NatchezTrace

Day 3 on the Trace

Our first stop on our last day on the Trace was Cyprus Swamp.  It was a quiet and pretty solitary walk since not many others seemed to be on the Trace at this time.  You really got a feel for how narrow the Trace was at this location.  You could see how they left remnants for the people to view but the areas around it were valuable farm land and had been turned to that use.

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One of the sites we wanted to visit were the Windsor ruins so we got off at the Port Gibson exit.  However, the way to the ruins was not clearly marked.  We did try to stop for lunch in Port Gibson but could not find a restaurant in the city.  We did find a small grocery store where we got some things to eat so all was not lost.  We did try to get to the Windsor ruins later in the day by another rout but it turns out after almost 15 miles the road was under construction and closed.

We made a stop at Mount Locust where they had a building that had served as a road house when the Trace was active.  In this day of interstate freeways it is hard to imagine that making 20 miles in a day was typical.

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Finally arriving in Natchez we had completed our 444 mile journey.  Natchez has preserved a lot of their historic buildings.  Along the Mississippi it has a pretty location.

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Our journey home was leisurely – at least until we were 20 miles South of Champaign Illinois.  Then we came into snow and it continued the rest of the way into Chicago.  For almost 2 years now I have had a small SUV with 4-wheel drive.  It does a good job in the snow.  Saw a number of cars that had gone off the road.  For the 23 years before this SUV I had sports cars.  In the snow they were downright dangerous.  That is what made me turn to the SUV.  I could not take the anxiety of driving in the snow in those cars.

Day 2 on the Trace

On our second day on the Trace we set foot into the two states I had yet to visit – Alabama and Mississippi.  This was something I had thought about doing for some time now – especially when I was down to just a handful of states.

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Shortly after passing into Alabama we stopped at Rock Spring.  This has a short walk past several beaver mounds on the river.  It was such a peaceful area.

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Our first stop in Mississippi was at Bear Creek Mound.  This was the first of several mound sites along the Trace we would stop at.  The pictures do not do justice to the effort that must have gone into their construction.  The piles of dirt were carried by hand – the wheel and beasts of burden were not available in this area at the time they were built.  Imagine the effort to organize the people to work for this abstract goal.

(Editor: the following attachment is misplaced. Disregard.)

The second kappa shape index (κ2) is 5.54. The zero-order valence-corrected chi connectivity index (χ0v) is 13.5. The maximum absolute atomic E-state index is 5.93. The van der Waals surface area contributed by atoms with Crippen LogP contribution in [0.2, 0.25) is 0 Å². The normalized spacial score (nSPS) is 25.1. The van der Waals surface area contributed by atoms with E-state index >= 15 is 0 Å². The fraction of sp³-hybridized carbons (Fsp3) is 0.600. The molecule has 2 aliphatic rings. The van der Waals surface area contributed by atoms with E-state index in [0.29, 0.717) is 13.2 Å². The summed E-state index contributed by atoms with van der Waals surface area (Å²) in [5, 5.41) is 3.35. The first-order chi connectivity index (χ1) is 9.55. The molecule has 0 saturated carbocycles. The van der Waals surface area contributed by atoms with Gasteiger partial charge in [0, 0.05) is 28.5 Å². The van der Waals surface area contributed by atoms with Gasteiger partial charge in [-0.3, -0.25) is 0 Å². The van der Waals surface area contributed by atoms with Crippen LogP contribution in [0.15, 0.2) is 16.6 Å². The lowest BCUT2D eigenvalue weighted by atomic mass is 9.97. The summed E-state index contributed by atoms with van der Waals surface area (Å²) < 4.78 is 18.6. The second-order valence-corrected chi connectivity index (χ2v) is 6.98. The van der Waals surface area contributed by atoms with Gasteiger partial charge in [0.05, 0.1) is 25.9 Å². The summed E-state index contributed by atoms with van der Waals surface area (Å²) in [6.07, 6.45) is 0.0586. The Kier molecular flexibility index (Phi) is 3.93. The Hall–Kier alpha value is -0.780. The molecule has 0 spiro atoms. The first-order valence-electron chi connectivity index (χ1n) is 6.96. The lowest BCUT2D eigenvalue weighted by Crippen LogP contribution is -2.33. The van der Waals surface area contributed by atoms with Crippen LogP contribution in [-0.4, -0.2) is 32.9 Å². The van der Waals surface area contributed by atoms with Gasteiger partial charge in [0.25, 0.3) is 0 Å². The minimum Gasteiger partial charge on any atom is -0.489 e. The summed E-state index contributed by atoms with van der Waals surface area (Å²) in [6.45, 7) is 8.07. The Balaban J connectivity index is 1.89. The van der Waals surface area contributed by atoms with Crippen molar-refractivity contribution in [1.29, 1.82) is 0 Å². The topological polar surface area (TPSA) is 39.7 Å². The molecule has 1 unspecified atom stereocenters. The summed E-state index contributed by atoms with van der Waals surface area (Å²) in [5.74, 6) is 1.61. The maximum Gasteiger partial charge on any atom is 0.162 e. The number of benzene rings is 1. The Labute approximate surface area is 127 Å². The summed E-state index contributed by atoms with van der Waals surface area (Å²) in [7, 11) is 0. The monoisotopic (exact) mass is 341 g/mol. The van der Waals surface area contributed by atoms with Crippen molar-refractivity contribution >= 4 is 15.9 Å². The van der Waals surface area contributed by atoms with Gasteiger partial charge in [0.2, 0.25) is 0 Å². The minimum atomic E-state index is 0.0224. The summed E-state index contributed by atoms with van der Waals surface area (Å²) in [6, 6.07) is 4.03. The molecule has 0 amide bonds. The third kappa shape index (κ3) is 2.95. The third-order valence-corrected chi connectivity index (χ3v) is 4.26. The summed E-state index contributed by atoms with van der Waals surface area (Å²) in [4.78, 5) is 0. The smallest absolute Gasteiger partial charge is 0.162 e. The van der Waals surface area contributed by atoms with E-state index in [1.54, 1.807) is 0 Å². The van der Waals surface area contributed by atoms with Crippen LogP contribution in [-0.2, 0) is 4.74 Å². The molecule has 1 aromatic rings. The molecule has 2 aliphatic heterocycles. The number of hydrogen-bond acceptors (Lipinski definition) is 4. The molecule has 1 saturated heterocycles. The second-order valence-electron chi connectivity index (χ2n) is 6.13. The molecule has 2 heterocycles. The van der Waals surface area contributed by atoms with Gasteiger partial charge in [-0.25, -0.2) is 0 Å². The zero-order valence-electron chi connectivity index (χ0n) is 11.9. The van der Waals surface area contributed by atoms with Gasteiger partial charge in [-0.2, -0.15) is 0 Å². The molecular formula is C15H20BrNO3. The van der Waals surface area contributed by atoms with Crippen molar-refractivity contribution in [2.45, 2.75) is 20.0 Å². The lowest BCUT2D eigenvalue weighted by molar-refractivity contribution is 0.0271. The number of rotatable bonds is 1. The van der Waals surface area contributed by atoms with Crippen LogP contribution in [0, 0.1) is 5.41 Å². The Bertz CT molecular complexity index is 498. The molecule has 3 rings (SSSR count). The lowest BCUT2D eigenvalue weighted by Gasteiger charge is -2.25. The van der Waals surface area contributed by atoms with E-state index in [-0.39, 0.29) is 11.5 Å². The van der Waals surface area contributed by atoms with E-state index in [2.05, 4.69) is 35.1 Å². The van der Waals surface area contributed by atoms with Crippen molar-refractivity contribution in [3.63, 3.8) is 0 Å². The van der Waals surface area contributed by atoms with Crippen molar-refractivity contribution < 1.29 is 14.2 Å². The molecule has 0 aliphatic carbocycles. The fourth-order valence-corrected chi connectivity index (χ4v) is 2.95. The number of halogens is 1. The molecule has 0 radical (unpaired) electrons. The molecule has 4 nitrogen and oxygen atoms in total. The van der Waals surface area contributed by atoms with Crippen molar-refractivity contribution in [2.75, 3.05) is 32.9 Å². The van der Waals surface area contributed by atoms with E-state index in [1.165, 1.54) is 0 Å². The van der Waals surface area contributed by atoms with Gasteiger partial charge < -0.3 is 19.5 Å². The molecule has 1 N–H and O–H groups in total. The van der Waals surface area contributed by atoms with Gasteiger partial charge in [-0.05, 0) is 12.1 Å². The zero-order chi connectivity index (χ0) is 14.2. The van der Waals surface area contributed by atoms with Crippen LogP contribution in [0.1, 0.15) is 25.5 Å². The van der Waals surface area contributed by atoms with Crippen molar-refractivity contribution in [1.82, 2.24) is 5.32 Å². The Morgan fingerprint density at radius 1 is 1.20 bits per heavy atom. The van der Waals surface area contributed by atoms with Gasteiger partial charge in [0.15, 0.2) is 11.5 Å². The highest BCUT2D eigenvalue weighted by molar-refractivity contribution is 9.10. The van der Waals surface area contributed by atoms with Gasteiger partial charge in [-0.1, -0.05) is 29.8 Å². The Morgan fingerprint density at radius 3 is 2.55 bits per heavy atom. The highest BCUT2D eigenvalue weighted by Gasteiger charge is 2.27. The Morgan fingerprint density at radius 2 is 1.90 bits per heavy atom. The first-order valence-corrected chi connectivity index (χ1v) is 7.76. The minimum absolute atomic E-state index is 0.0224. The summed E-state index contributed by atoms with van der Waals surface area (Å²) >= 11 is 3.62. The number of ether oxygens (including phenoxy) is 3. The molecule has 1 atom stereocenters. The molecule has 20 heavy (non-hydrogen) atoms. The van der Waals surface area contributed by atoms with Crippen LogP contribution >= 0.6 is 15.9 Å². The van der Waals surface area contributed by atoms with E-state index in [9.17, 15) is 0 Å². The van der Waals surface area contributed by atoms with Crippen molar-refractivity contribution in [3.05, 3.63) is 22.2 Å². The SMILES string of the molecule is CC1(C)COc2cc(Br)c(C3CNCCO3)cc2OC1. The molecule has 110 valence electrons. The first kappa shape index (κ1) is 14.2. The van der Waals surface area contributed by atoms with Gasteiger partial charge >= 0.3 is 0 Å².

For lunch this day we went to the town of Baldwin.  Again limited choices while on the Trace.  This restaurant had two items on the menu – fried chicken and hamburger steak.  Salad was an item on another day.  As an omnivore it is easy for me but in these small towns if you have any restrictions there could be a problem.

For the evening we stopped in the town of Kosciuska.  Basically they had two motels – it has been a long time since I had a room for the evening that cost less than $70.  Not much choice for food either.

Driving the Natchez Trace

Our first night of the journey we stopped just south of Louisville, Kentucky.  One of the problems stopping outside of towns is the lack of dining options.  In this case the “best” option was the Waffle House.  My first time at one of these fine establishments and if I have my way it will be my last time - at least for dinner.

Driving through Nashville, Tennessee to enter the Natchez Trace had us driving down the street (West End) I used to take to get to work when I lived in Nashville.  Some of it looked the same, some different.  The different is probably more to be expected – we lived there 42 years ago!  The entrance to the Trace is in the town of Pasquo.  I should have realized it at this point but I did not – the signage for the entrance is not that prominent.  In the future I would use Google Maps to make sure I know what the entrance will look like.

I had made a list of the 20 sites recommended by our tour book.  There are certainly a large number of marked sites but if one were to stop at all of them it would take much longer.  The first of the sites on my list was at mile 438 – the double arch bridge.  We really did not get the view in the tour books – I am not sure where the road to the view was.  Being a creature of habit by 11:30 I was looking for a place for lunch.  It was obvious that all services would require leaving the Trace.  We ate lunch is a really small town called Leipers Fork at a restaurant called Country Boy.  It was very obvious that many in this small restaurant were regulars.  It was also obvious we were in the South because sweet tea was available.

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After lunch we made stops at Gordon House and ferry site, Jackson Falls, and the Meriwether Lewis memorial.  It is really remarkable to me that Lewis and Clark led a group of men on this great trek to the Pacific Ocean in 1804-1806.  Going into a great unknown like that seems to me to require a really special person.  Reading about the life of Lewis after this is kind of sad even to what may have been his eventual suicide in 1809.

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On trips like this I like to stop before it gets dark.  So we decided to spend the evening in Florence, Alabama.  This town is actually a distance from the Trace but it did get me into Alabama for the evening.